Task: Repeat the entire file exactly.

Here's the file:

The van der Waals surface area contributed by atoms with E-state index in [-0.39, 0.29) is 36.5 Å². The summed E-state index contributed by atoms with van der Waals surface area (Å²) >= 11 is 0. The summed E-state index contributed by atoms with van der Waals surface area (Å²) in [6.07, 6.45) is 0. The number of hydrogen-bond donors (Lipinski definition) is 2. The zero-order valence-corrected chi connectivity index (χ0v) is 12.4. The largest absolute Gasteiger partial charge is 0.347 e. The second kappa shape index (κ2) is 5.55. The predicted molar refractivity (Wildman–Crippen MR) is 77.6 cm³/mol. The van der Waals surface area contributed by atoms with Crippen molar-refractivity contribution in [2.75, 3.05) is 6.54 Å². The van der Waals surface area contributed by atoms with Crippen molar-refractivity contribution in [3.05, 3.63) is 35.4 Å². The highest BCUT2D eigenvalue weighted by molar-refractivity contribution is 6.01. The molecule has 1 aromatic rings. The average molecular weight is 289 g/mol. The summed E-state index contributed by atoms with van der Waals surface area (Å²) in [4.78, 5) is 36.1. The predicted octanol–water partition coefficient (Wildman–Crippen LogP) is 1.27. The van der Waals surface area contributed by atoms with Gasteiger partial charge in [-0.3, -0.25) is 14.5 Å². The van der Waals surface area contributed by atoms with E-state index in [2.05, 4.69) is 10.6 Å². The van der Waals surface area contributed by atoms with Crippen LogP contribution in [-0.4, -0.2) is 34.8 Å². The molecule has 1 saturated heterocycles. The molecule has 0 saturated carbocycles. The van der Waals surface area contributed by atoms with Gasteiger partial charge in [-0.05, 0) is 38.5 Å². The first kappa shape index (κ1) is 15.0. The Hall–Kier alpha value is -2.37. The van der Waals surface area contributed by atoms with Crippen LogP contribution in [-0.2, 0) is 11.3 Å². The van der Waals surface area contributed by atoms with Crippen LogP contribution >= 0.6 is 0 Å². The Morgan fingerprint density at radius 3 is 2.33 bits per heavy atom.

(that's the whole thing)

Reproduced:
The van der Waals surface area contributed by atoms with E-state index in [-0.39, 0.29) is 36.5 Å². The summed E-state index contributed by atoms with van der Waals surface area (Å²) >= 11 is 0. The summed E-state index contributed by atoms with van der Waals surface area (Å²) in [6.07, 6.45) is 0. The number of hydrogen-bond donors (Lipinski definition) is 2. The zero-order valence-corrected chi connectivity index (χ0v) is 12.4. The largest absolute Gasteiger partial charge is 0.347 e. The second kappa shape index (κ2) is 5.55. The predicted molar refractivity (Wildman–Crippen MR) is 77.6 cm³/mol. The van der Waals surface area contributed by atoms with Crippen molar-refractivity contribution in [2.75, 3.05) is 6.54 Å². The van der Waals surface area contributed by atoms with Crippen molar-refractivity contribution in [3.05, 3.63) is 35.4 Å². The highest BCUT2D eigenvalue weighted by molar-refractivity contribution is 6.01. The molecule has 1 aromatic rings. The average molecular weight is 289 g/mol. The summed E-state index contributed by atoms with van der Waals surface area (Å²) in [4.78, 5) is 36.1. The predicted octanol–water partition coefficient (Wildman–Crippen LogP) is 1.27. The van der Waals surface area contributed by atoms with Gasteiger partial charge in [-0.3, -0.25) is 14.5 Å². The van der Waals surface area contributed by atoms with E-state index in [2.05, 4.69) is 10.6 Å². The van der Waals surface area contributed by atoms with Crippen LogP contribution in [-0.4, -0.2) is 34.8 Å². The molecule has 1 saturated heterocycles. The molecule has 0 saturated carbocycles. The van der Waals surface area contributed by atoms with Gasteiger partial charge in [-0.05, 0) is 38.5 Å². The first kappa shape index (κ1) is 15.0. The Hall–Kier alpha value is -2.37. The van der Waals surface area contributed by atoms with Crippen LogP contribution in [-0.2, 0) is 11.3 Å². The van der Waals surface area contributed by atoms with Crippen LogP contribution >= 0.6 is 0 Å². The Morgan fingerprint density at radius 3 is 2.33 bits per heavy atom.